Palin blasts Congressional spending

September 12, 2008 9:44:10 PM PDT
Gov. Sarah Palin made sure Friday that the Republicans party's conservative base heard loud and clear that it when it comes to traditional platforms like cutting wasteful spending, she's on their side. In her third and final exclusive interview with ABC News' Charles Gibson, Palin discussed domestic issues including a matter close to running mate John McCain' heart cutting earmarks.

She characterized needless projects funded by American tax payers and supported members of Congress as "embarrassment."

View excerpts of Charlie Gibson's exclusive interview with Gov. Sarah Palin in Wasilla, Alaska, by clicking here.

"It has always been an embarrassment that abuse of the ear [the] earmark process has been accepted in Congress. And that's what John McCain has fought. And that's what I joined him in fighting. It's been an embarrassment, not just Alaska's projects. But McCain gives example after example after example. I mean, every state has their embarrassment," she said.

Palin said she opposed earmarks and defended her own record as the former mayor of Wasilla, Alaska, which received around $27 million in federal funding and her decision to first back and then withdraw support of the so-called "Bridge to Nowhere."

The governor withdrew support of the bridge slated to be built with $398 million in federal funds to a small island with just 50 residents after the project became synonomous with wasteful government earmarks.

When pushed by Gibson for supporting the bridge and then opposing it, Palin said she never fought for the bridge but was instead in favor of money used to improved Alaska's infrastructure. The state still received the federal funds even though the bridge project was nixed.

"I was for infrastructure being built in the state. And it's not inappropriate for a mayor or for a governor to request and to work with their Congress and their congressmen, their congresswomen, to plug into the federal budget along with every other state a share of the federal budget for infrastructure," she said.

Palin told Gibson that she "drastically reduced our earmark request since I came into office," but when pushed on her states request for $3.2 billion for researching the genetics of harbor seals and the mating habits of crabs, the governor became defensive.

She said funding those projects were requested publicly and not hidden in legislation.

"Those requests, through our research divisions and fish and game and our wildlife departments and our universities, those research requests did come through that system, but wanting it to be in the light of day, not behind closed doors, with lobbyists making deals with Congress to stick things in there under the public radar.That's the abuse that we're going to stop. That's what John McCain has promised over and over for these years and that's what I'm joining him, also, saying, you're right, the abuse of earmarks, it's un-American, it's undemocratic, and it's not going to be accepted in a McCain-Palin administration. Earmark abuse will stop," she said.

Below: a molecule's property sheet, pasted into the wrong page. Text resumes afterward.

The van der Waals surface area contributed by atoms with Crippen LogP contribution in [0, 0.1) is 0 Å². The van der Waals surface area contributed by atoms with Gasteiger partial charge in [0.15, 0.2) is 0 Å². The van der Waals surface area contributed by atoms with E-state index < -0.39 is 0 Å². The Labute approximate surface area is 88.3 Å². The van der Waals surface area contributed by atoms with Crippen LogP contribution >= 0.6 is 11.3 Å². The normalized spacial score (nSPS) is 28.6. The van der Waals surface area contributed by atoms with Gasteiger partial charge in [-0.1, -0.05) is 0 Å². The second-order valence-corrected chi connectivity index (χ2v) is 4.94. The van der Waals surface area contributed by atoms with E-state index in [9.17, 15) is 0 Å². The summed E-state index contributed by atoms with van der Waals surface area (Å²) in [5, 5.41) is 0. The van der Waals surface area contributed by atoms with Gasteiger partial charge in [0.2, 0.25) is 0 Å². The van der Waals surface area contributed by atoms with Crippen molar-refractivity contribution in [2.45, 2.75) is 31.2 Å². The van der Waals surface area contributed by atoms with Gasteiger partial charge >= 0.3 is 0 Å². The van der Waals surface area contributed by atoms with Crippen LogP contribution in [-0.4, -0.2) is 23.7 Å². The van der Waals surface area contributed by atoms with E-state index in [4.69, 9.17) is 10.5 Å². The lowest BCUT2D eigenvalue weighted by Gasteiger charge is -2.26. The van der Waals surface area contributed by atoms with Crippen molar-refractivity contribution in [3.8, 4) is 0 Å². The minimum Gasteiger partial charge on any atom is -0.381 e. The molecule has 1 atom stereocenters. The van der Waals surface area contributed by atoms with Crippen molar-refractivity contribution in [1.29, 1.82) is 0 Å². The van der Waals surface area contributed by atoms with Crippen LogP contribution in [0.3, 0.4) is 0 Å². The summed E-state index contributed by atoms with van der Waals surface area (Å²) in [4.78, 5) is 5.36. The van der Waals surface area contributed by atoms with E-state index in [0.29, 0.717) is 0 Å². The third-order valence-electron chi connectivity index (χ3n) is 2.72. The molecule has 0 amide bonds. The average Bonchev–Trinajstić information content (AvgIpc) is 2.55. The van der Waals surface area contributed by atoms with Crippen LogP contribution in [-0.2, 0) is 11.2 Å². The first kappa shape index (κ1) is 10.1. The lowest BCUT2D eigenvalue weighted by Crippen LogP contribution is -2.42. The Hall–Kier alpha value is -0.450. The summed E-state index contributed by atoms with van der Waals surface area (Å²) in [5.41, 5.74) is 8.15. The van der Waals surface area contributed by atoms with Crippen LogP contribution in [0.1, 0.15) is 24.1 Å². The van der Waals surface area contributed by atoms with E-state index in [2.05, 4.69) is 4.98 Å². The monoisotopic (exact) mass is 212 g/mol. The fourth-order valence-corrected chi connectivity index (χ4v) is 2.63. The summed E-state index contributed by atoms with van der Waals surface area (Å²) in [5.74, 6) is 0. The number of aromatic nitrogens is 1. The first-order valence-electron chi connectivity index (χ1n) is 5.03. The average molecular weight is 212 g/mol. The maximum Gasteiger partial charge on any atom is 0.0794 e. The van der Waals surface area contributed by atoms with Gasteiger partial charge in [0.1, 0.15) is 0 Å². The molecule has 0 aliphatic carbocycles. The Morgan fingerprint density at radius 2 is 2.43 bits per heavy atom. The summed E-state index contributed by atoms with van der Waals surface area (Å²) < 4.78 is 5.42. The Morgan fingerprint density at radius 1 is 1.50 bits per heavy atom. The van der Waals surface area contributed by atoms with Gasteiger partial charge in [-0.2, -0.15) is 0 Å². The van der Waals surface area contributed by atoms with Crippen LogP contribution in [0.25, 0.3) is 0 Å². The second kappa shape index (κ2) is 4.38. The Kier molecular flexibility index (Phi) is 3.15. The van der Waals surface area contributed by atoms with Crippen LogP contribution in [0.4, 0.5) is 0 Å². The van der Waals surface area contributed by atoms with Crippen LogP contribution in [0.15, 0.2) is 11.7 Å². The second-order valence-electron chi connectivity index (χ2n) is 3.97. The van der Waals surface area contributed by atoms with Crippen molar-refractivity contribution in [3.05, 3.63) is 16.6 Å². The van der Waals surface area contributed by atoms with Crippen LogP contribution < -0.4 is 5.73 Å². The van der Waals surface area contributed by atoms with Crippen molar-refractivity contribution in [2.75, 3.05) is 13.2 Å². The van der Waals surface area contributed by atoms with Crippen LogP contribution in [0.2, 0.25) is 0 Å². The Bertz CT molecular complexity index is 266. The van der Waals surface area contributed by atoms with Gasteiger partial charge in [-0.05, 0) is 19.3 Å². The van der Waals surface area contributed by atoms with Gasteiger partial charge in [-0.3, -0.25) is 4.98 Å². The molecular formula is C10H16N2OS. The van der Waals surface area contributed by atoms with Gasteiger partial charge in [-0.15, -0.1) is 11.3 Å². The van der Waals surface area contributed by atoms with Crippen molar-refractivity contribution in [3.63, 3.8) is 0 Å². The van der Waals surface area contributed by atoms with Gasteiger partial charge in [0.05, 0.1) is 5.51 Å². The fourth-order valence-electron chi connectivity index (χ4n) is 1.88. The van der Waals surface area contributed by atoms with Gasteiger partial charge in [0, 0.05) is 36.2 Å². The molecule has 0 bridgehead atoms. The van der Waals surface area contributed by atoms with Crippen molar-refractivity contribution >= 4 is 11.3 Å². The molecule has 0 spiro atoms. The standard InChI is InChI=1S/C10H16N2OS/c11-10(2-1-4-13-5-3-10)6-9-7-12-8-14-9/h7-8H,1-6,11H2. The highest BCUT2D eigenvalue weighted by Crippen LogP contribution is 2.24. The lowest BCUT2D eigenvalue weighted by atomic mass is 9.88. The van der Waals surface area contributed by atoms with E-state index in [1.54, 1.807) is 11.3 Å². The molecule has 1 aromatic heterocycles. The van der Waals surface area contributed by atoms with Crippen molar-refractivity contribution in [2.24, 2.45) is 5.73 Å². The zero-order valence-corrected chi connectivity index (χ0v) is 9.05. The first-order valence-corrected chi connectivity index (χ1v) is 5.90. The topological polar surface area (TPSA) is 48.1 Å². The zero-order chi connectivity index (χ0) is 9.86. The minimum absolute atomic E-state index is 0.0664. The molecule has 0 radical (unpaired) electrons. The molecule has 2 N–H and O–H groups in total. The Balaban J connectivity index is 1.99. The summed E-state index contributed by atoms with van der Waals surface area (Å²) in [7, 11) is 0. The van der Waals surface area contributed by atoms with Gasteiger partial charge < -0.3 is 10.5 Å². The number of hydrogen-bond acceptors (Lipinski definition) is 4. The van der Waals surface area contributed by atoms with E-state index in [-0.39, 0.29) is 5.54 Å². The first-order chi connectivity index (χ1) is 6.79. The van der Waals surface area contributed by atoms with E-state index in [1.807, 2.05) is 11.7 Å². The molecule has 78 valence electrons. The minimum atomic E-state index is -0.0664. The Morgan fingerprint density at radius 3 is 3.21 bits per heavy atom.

Gov. Palin, just two years into her first term as governor, made a name for herself as a "reformer" and in her second interview with Gibson on Thursday trumpeted her record of taking on oil companies and corruption in Alaska.

In Thursday's first interview, Palin hewed closely to the McCain talking points, mirroring the presidential nominee's positions on foreign policy and national security.

In Thursday's second interview, when it came to the discussion of energy policy, turf the Alaska governor is far more comfortable discussing, many of the differences between she and McCain were exposed.

McCain has said he believes humans are responsible for climate change and that the government should not allow drilling in ANWR, positions opposite to those of his running mate.

"Do you still believe that global warming is not man made?" Gibson asked Palin.

"I believe that man's activities certainly can be contributing to the issue of global warming, climate change. Here in Alaska, the only arctic state in our Union, of course, we see the effects of climate change more so than any other area with ice pack melting. Regardless though of the reason for climate change, whether it's entirely, wholly caused by man's activities or is part of the cyclical nature of our planet -- the warming and the cooling trends -- regardless of that, John McCain and I agree that we gotta do something about it and we have to make sure that we're doing all we can to cut down on pollution."

In the past, including in an interview with Newsmax.com in August just ahead of her nomination, Palin said: "I'm not one though who would attribute [global warming] to being man-made."

In her interview with Gibson, Palin was much more measured in her response.

Sarah Palin Defends Global Warming Stance, Argues for Oil Drilling

McCain and Palin agree on offshore drilling but differ on exploration in ANWR, a federally protected wildlife reserve.